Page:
Category Archives: County cricket

Investment in Moeen shows way forward for top-order conundrum

The trust and persistence placed in Moeen Ali is how England should approach their top-order conundrum.

After a decade of success, English cricket demands instantaneous results, but this approach has cut off the side’s nose to spite their face.

Selection policy has become impatient and short sighted when it comes to the top order.

Alastair Cook has gone through 11 opening partners since the retirement of Andrew Strauss in 2012, now compounded by more gaps at numbers three and five.

Yet in the midst of chaos, Moeen Ali has emerged as a reliable and increasingly threatening allrounder.

But, it’s easy to reflect on his 25 wickets and over 252 runs against South Africa with rose tinted glasses.

It hasn’t always been plain sailing. Moeen Ali has batted in every position from one to nine, only scored one century in his first 20 Tests, and was averaging more than 50 in 2016.

England stuck with him, because they believed in him. They wanted Moeen because of the potential he offered. Perhaps the biggest seal of approval, was the bringing in Saqlain Mushtaq to assist him. Moeen has now said he wants him there permanently.

Ali has been an investment for England. His form has been changeable, but the concept is right.

The question, is why have England openers not been invested in? They have been tried and trashed. Quickly.

It ultimately lies in trust.

England have picked openers because of county form, with the hope they’d continue that. But they couldn’t, or at least not instantaneously.

But, It takes time to adapt. Keaton Jennings, like Andrew Strauss and Alastair Cook scored a century on debut, and now he looks frail. But, no more frail than how Moeen himself looked in the first two years of his career – when he showed inconsistency.

They kept him and trusted him to recover. The investment was seen as worthwhile.

Jennings, and the hoard of other openers, haven’t been trusted to be able to adapt.

Within five or six Tests of his debut hundred, there are calls to drop Jennings and replace him with with yet another cab-off-the-rank from county cricket, with no-doubt, an impressive domestic record.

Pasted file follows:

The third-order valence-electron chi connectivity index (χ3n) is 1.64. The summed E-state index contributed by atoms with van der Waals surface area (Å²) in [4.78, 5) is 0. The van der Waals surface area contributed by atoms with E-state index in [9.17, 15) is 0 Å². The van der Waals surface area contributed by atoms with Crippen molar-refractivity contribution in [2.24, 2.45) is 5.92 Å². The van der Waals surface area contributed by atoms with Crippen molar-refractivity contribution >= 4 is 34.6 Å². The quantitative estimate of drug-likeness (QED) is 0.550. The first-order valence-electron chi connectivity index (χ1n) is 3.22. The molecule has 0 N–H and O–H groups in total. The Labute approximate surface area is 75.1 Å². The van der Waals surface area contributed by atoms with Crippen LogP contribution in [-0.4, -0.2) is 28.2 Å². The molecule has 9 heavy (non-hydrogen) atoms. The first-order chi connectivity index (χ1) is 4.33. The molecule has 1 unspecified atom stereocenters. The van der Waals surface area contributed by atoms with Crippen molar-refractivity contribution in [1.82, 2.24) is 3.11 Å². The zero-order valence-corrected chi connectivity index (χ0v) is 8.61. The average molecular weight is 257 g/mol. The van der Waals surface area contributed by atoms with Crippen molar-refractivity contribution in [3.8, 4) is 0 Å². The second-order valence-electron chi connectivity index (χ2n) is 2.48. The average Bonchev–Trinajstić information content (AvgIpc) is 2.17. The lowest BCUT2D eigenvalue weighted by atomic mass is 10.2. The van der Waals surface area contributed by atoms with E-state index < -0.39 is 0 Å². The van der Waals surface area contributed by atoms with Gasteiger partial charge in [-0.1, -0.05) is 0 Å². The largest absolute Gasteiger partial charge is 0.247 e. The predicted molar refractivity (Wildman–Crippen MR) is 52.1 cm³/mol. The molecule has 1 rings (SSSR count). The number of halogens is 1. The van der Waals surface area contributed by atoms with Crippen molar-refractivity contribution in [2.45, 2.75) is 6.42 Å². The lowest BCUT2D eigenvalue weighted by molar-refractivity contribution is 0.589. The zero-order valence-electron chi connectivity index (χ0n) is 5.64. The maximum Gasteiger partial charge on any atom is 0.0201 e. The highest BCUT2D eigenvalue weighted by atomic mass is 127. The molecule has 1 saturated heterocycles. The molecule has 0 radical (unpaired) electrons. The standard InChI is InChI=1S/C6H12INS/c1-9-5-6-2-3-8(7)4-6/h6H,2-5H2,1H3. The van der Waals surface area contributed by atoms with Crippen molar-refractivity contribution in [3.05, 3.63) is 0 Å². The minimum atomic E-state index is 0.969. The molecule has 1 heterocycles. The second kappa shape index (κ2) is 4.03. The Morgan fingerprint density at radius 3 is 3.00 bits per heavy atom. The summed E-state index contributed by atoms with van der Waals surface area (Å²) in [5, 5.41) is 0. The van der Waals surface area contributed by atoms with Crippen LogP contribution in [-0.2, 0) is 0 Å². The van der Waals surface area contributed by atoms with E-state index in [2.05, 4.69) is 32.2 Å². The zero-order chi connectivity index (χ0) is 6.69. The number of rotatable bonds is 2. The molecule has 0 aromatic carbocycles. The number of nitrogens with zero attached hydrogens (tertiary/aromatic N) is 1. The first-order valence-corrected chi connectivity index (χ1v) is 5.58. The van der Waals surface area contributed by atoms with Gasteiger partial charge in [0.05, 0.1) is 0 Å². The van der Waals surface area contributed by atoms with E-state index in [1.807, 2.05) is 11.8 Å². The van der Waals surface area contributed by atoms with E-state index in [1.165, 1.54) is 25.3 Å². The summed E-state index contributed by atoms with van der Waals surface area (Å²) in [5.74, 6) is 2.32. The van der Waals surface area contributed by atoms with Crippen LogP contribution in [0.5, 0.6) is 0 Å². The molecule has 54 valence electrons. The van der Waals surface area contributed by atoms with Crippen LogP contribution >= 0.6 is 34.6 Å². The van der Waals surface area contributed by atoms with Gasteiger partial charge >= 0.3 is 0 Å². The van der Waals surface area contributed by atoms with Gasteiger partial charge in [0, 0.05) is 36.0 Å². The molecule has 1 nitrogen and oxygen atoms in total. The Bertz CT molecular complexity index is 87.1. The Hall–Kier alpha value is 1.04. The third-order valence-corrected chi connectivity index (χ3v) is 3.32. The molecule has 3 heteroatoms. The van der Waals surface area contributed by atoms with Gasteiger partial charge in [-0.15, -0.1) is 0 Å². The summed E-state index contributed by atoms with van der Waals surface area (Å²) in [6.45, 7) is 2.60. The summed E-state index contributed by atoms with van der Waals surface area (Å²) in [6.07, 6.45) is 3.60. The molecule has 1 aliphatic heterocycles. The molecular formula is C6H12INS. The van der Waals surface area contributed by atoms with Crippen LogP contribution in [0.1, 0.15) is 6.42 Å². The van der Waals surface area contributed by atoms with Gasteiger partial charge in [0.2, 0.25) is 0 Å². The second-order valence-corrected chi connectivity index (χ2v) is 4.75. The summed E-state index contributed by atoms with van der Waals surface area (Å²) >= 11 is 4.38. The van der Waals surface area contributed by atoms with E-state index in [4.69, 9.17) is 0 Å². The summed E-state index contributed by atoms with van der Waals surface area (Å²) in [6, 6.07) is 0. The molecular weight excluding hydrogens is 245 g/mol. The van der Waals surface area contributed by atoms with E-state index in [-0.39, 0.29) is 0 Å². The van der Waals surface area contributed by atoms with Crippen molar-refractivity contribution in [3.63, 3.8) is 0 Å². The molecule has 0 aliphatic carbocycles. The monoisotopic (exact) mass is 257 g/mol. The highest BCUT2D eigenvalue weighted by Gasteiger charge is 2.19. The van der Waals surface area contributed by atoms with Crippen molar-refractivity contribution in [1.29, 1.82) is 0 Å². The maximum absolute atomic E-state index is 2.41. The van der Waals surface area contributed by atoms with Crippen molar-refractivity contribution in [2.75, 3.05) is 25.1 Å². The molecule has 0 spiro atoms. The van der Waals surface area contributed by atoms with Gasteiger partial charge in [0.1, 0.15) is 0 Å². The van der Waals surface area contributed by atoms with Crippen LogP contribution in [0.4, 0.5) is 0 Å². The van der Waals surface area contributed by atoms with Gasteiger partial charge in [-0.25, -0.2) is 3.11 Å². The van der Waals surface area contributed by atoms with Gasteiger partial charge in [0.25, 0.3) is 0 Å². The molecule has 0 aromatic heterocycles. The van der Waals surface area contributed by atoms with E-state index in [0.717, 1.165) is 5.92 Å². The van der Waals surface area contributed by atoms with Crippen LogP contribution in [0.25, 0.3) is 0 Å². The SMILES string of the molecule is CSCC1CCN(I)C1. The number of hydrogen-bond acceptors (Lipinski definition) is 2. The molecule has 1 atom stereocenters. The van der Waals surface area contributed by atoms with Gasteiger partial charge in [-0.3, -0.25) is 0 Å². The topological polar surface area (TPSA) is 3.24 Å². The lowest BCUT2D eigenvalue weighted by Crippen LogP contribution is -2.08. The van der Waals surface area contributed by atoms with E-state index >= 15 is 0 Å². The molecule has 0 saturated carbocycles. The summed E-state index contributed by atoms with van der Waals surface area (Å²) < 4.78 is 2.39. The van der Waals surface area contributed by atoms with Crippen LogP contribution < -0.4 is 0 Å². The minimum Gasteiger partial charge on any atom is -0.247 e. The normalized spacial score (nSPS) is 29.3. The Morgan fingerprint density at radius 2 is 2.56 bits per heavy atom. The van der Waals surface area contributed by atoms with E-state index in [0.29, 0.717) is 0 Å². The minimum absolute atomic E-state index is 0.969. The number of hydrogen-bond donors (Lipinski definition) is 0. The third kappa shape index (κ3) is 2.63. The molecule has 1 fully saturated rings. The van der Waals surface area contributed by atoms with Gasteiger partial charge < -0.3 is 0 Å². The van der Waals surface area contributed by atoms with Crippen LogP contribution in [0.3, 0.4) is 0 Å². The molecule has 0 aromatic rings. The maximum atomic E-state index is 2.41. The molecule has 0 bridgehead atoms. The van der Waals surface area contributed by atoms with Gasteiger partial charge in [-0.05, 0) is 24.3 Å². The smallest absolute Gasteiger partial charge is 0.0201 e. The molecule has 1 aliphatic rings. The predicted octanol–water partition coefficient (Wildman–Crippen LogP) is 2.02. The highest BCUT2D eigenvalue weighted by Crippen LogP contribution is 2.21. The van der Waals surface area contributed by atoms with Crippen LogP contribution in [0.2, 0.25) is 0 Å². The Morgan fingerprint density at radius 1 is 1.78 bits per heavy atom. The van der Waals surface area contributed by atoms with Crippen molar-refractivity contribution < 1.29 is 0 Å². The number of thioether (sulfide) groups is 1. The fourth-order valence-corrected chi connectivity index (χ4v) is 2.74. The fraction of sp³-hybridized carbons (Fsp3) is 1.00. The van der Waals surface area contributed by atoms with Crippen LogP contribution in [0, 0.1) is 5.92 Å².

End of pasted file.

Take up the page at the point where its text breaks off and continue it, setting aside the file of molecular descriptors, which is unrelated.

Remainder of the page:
Why pick them in the first place if they aren’t going to be trusted?

England set a precedent in May 2013 when they dropped Nick Compton for the first time, and they’ve been doubling down ever since. They’ve been too afraid to change course.

Nick Compton had success opening for England. He scored two centuries in New Zealand, and had a good partnership with Alastair Cook. He was experienced, and in form. He needed to work on his game, but who doesn’t?

Dropping him set the ball rolling for England’s opening policy.

Openers are disposable, not investments.

Until a new Andrew Strauss comes along, domestic performers can be used once and thrown away.

This is a ruinous policy. England need an opener. They need one that will work in the long run. They may struggle at first, but Moeen Ali’s progress shows what can be done with hard work.

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All cricket is #ProperCricket but County is more proper than others

If County Cricket is ‘#ProperCricket’, then what does that make non-County Cricket? 

As the county season and IPL cricket launch at the same time, they have to compete with each other for viewers and players.

With a new sponsor in Specsavers, County Cricket launched a brand new hashtag for the season: ‘#ProperCricket’, to try and drum up support, and importantly, give it some identity. 

Unlike in previous years, when it was sponsored by Liverpool Victoria insurance company, and the hashtag was simply ‘#LVCC’, this year, organisers have decided to make a point.